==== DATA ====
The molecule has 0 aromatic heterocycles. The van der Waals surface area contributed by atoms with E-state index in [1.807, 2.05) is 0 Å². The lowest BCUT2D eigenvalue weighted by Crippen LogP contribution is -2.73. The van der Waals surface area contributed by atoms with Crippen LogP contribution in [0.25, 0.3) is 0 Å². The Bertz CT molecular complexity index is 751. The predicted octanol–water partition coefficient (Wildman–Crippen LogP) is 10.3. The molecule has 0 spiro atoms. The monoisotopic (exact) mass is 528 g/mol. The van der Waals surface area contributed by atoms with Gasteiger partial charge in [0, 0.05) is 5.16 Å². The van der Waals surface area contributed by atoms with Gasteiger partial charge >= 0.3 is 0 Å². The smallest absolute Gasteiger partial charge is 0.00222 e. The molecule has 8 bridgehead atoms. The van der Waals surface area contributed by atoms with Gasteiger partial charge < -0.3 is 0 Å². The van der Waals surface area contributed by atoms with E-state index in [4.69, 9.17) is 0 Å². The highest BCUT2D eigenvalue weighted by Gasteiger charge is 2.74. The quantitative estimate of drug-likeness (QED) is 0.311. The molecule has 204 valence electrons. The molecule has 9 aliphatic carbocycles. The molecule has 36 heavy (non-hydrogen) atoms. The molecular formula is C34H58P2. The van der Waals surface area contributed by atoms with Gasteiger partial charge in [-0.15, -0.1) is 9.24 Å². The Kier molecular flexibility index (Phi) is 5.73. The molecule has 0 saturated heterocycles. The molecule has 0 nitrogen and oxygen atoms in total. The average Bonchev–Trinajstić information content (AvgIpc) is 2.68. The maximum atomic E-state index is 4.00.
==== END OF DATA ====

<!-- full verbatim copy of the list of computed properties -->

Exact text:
The molecule has 0 aromatic heterocycles. The van der Waals surface area contributed by atoms with E-state index in [1.807, 2.05) is 0 Å². The lowest BCUT2D eigenvalue weighted by Crippen LogP contribution is -2.73. The van der Waals surface area contributed by atoms with Crippen LogP contribution in [0.25, 0.3) is 0 Å². The Bertz CT molecular complexity index is 751. The predicted octanol–water partition coefficient (Wildman–Crippen LogP) is 10.3. The molecule has 0 spiro atoms. The monoisotopic (exact) mass is 528 g/mol. The van der Waals surface area contributed by atoms with Gasteiger partial charge in [0, 0.05) is 5.16 Å². The van der Waals surface area contributed by atoms with Gasteiger partial charge >= 0.3 is 0 Å². The smallest absolute Gasteiger partial charge is 0.00222 e. The molecule has 8 bridgehead atoms. The van der Waals surface area contributed by atoms with Gasteiger partial charge < -0.3 is 0 Å². The van der Waals surface area contributed by atoms with E-state index in [4.69, 9.17) is 0 Å². The highest BCUT2D eigenvalue weighted by Gasteiger charge is 2.74. The quantitative estimate of drug-likeness (QED) is 0.311. The molecule has 204 valence electrons. The molecule has 9 aliphatic carbocycles. The molecule has 36 heavy (non-hydrogen) atoms. The molecular formula is C34H58P2. The van der Waals surface area contributed by atoms with Gasteiger partial charge in [-0.15, -0.1) is 9.24 Å². The Kier molecular flexibility index (Phi) is 5.73. The molecule has 0 saturated heterocycles. The molecule has 0 nitrogen and oxygen atoms in total. The average Bonchev–Trinajstić information content (AvgIpc) is 2.68. The maximum atomic E-state index is 4.00.